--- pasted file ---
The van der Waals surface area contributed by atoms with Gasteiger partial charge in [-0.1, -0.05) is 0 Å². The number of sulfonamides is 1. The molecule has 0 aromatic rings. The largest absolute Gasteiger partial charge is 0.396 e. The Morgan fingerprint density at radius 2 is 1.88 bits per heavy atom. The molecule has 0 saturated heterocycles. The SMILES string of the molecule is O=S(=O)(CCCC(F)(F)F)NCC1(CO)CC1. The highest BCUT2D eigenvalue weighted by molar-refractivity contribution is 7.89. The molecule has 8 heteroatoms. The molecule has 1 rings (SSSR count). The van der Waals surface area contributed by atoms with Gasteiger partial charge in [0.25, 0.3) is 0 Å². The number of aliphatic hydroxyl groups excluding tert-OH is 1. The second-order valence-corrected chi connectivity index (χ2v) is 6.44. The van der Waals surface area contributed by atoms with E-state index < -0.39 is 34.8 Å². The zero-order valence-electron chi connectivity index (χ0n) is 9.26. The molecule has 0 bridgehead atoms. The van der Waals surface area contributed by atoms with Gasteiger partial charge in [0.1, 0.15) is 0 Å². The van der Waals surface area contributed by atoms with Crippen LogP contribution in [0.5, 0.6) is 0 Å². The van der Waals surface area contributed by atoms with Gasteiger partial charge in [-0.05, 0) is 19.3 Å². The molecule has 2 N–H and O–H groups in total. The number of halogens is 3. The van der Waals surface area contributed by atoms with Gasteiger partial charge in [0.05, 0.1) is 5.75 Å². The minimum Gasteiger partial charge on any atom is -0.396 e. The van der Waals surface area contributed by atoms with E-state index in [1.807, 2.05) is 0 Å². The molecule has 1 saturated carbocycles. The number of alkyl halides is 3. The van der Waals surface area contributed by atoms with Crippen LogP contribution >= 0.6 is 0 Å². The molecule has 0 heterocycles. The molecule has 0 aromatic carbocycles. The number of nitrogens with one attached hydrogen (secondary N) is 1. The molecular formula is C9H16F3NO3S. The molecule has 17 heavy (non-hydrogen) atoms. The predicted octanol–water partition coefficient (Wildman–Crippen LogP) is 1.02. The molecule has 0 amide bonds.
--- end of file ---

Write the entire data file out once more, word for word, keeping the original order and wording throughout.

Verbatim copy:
The van der Waals surface area contributed by atoms with Gasteiger partial charge in [-0.1, -0.05) is 0 Å². The number of sulfonamides is 1. The molecule has 0 aromatic rings. The largest absolute Gasteiger partial charge is 0.396 e. The Morgan fingerprint density at radius 2 is 1.88 bits per heavy atom. The molecule has 0 saturated heterocycles. The SMILES string of the molecule is O=S(=O)(CCCC(F)(F)F)NCC1(CO)CC1. The highest BCUT2D eigenvalue weighted by molar-refractivity contribution is 7.89. The molecule has 8 heteroatoms. The molecule has 1 rings (SSSR count). The van der Waals surface area contributed by atoms with Gasteiger partial charge in [0.25, 0.3) is 0 Å². The number of aliphatic hydroxyl groups excluding tert-OH is 1. The second-order valence-corrected chi connectivity index (χ2v) is 6.44. The van der Waals surface area contributed by atoms with E-state index < -0.39 is 34.8 Å². The zero-order valence-electron chi connectivity index (χ0n) is 9.26. The molecule has 0 bridgehead atoms. The van der Waals surface area contributed by atoms with Gasteiger partial charge in [0.1, 0.15) is 0 Å². The van der Waals surface area contributed by atoms with Crippen LogP contribution in [0.5, 0.6) is 0 Å². The van der Waals surface area contributed by atoms with Gasteiger partial charge in [-0.05, 0) is 19.3 Å². The molecule has 2 N–H and O–H groups in total. The number of halogens is 3. The van der Waals surface area contributed by atoms with Gasteiger partial charge in [0.05, 0.1) is 5.75 Å². The minimum Gasteiger partial charge on any atom is -0.396 e. The van der Waals surface area contributed by atoms with E-state index in [1.807, 2.05) is 0 Å². The molecule has 1 saturated carbocycles. The number of alkyl halides is 3. The van der Waals surface area contributed by atoms with Crippen LogP contribution >= 0.6 is 0 Å². The molecule has 0 heterocycles. The molecule has 0 aromatic carbocycles. The number of nitrogens with one attached hydrogen (secondary N) is 1. The molecular formula is C9H16F3NO3S. The molecule has 17 heavy (non-hydrogen) atoms. The predicted octanol–water partition coefficient (Wildman–Crippen LogP) is 1.02. The molecule has 0 amide bonds.